The DRC culinary team set out on another fantastic culinary trip, this time to the birthplace of Justin Bieber. Much to the disappointment of our minivans full of cooks, there was no sign of aforementioned #bieber anywhere, nor was there a sign. No shrines, no monument, no banners, no fanfare – just a frigid frozen landscape of Ontario farmland. The beauty, for sake of redneck hooligan teenagers riding skidoo’s down the sidewalk, was quaint and old world. A beautiful little town..
So year of the ram, what’s this got to do with the price of fish? Nothing. It does however relate to our monthly skills competition called “The Greatest Dish” or the GDC. Now this year, we have decided to relate our GDC comp. to our field trip, tying the two together. So this month we tied together the culmination of the Chinese New Year, year of the ram – and thought it a great idea to go to a lamb farm in Ontario, buy the lamb for the competition and bring it home to The Distillery.
We would then hold a butchery demo, break the lamb down to cuts and then raffle them off in a draw for the GDC competitors. The cuts of lamb were put in a hat (not literally – that’s gross) and pulled out by the cooks. They would then have that cut of lamb to cook for their competition.
Back into the minivans and we were off to Koskamp Family Farms to walk their facility and meet their wonderful Water Buffalo and Holstein cattle. This little family run dairy farm specialize in water buffalo milk, something only very few farms in North America produce.
Their Water Buffalo milk is processed into Buffalo Mozzarella by Quality Cheese in Vaughan and is used on our menus here in The Distillery. Fantastic “farm to table” moment for our cooks.
The Koskamp philosophy is simple, “We take good care of our Water Buffalo; they will take good care of us. We provide fresh air, clean water, nutritious feed and a clean dry place to rest”
Hungry cooks – we set off to Monforte Dairy Cafe in the centre of town for some local grub. Charcuterie boards, grilled cheese sandwiches and coffee and we were ready to roll on to the next farm. Oh – and a surprise visit from the one and only Jose Matamoros! He skipped class at Stratford Culinary School to come and say g’day. Hope you didn’t get in trouble mate…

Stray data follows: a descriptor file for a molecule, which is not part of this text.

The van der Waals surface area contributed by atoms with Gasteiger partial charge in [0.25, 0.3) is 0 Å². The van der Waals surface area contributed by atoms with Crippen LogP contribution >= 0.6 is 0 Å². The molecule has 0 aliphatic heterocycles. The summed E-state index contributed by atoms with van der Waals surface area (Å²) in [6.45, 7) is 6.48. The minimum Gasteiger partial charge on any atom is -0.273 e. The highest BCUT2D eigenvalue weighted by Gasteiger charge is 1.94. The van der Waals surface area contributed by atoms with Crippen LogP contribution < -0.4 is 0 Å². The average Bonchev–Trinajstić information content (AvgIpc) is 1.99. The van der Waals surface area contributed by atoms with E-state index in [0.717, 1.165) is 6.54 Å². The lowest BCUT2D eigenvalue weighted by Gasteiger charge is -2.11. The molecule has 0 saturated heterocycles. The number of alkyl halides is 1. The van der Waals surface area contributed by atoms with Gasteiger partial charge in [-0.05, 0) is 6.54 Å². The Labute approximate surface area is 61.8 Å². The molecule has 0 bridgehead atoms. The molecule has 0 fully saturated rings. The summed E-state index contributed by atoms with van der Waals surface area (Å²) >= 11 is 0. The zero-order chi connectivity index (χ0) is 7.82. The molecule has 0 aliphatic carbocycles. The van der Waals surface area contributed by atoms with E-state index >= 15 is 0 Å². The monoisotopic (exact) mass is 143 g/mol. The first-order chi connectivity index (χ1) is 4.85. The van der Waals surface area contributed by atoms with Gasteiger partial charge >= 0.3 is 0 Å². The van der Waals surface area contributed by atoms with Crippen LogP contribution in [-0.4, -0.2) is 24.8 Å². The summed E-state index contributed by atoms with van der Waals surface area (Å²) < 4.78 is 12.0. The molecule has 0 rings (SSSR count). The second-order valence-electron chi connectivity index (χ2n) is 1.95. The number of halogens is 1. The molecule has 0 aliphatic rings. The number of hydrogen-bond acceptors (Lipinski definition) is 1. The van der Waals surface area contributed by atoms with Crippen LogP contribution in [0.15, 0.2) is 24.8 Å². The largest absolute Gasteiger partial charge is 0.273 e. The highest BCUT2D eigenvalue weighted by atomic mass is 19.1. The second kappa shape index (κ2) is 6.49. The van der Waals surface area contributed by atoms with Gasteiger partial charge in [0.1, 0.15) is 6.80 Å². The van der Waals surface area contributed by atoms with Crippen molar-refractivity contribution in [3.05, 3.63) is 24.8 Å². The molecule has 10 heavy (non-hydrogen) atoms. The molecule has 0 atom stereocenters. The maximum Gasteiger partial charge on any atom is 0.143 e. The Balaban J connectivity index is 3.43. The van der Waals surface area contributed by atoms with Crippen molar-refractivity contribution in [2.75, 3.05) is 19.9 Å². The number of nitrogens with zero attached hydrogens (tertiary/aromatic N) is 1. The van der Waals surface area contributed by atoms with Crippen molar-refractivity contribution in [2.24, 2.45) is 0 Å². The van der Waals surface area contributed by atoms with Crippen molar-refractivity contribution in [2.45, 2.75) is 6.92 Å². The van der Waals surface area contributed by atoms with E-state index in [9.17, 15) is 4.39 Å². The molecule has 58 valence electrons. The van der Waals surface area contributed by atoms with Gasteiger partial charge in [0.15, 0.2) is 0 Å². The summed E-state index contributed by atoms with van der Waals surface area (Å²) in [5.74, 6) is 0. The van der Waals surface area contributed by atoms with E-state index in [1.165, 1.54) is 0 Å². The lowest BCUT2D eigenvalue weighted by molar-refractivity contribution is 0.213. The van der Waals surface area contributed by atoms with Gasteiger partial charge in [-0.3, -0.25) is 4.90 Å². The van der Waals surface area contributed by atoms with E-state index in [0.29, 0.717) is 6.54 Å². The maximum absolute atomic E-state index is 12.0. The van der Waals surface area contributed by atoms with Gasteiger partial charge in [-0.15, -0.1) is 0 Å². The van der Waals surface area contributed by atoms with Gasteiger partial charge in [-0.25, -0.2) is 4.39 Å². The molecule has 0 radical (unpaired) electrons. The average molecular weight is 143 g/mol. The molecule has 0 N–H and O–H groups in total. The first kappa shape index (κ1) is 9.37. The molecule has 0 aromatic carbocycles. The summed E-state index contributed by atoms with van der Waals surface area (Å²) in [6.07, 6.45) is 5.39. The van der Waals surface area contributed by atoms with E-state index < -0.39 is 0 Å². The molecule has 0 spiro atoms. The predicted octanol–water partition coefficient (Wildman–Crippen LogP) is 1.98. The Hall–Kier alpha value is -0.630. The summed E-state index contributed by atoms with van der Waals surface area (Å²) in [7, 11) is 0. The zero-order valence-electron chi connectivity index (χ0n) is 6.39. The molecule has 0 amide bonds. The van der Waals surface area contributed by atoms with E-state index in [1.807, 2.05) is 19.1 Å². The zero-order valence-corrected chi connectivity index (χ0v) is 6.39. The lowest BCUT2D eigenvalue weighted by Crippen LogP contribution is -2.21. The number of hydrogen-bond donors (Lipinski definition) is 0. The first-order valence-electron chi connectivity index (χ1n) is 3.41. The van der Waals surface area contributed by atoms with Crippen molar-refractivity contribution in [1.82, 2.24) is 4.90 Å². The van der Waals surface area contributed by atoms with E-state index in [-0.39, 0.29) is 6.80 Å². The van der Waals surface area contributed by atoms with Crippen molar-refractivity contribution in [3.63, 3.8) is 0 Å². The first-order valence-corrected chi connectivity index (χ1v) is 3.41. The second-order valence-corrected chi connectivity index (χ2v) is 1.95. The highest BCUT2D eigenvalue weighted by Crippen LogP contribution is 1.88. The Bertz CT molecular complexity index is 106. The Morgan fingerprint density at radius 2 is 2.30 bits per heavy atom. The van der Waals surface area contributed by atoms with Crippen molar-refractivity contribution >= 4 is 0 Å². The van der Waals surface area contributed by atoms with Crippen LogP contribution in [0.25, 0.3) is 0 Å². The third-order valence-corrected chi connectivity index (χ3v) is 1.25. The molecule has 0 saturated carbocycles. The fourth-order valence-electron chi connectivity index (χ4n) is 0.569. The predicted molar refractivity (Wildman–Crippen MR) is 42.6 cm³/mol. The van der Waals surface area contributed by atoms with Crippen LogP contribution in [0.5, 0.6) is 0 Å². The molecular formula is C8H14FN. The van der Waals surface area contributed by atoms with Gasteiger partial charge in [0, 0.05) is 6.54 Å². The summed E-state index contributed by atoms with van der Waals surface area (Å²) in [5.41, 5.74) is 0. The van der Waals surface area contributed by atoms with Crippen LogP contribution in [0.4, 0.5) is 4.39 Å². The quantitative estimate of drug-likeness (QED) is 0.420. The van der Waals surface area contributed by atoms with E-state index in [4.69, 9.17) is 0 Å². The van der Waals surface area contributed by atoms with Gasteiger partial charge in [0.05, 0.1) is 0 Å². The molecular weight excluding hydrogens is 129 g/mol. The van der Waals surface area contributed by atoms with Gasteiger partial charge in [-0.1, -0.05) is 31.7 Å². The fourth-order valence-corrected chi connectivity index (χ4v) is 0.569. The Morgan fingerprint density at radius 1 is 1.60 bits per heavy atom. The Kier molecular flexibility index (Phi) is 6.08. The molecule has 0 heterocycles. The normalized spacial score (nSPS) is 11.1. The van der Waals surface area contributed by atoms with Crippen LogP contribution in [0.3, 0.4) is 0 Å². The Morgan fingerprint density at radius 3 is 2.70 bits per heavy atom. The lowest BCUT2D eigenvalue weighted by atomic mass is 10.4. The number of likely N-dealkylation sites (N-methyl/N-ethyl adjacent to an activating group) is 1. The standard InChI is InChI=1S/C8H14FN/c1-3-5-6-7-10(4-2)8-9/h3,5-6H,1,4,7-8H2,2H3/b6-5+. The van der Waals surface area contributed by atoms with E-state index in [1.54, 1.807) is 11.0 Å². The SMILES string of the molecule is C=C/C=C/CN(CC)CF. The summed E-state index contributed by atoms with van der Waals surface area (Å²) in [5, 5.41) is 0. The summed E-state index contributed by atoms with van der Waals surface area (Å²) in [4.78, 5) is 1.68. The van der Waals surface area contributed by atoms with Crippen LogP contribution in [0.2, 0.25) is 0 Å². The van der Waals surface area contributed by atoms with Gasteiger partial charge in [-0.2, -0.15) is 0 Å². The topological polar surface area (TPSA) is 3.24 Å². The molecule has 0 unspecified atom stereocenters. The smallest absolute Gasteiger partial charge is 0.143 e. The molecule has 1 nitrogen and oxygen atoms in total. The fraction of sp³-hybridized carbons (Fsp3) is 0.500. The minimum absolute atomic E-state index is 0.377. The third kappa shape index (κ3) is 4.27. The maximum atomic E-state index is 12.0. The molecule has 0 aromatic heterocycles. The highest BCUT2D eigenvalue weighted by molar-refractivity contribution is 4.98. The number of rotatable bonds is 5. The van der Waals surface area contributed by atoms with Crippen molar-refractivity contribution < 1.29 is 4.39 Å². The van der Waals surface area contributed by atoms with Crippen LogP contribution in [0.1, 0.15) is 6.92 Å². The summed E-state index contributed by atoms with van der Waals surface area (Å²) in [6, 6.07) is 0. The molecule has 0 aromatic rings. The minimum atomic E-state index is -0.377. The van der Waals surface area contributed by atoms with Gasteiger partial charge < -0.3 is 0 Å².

This little farm was literally a family business employing one farm hand to look over their sheep, ducks, pigs and dogs all under the one roof. It was touching to see the small scale of this operation and how they are carving out a living, off the land. Honest hard work and a love for his herd, a genuine old soul.
Here was where we purchased our lamb for the competition and butchery demo.
Enough from me…. Here are some thoughts from our DRC cooks that came along.
“Last Thursday we went on another awesome DRC field trip. First, we went to a cattle farm which predominantly had Holstein and Water Buffalo. We were able to see up close both animals and learned about the milking and breeding cycles of both type of cattle. I found this very interesting as it provides insight to the living conditions of cattle, how they eat, and how they are treated. As a cook, it really helps us see how our product goes from farm to kitchen”
– Steve Hoang
Apprentice Chef, Pure Spirits Oyster House & Grill
“The most interesting thing I learned on the field trip was how farmers in Canada have to manage and care for their stock during the severe winter temperatures here. Most aspects of farming life are quite familiar to me as i grew up on a farm. -20ºC and below temperatures are not. Housing all of your livestock indoors for half of the year, using heat lamps to keep the young warm, and the limited feed options available are not familiar aspects.
The technology used on the water buffalo farm was quite interesting as well. Pedometers used to count the animals steps each day, which can then be associated to events such as breeding, and then linked to the animals milk production was something I had not seen before”
– Travis Cropley
Chef de Cuisine, Cluny Bistro & Boulangerie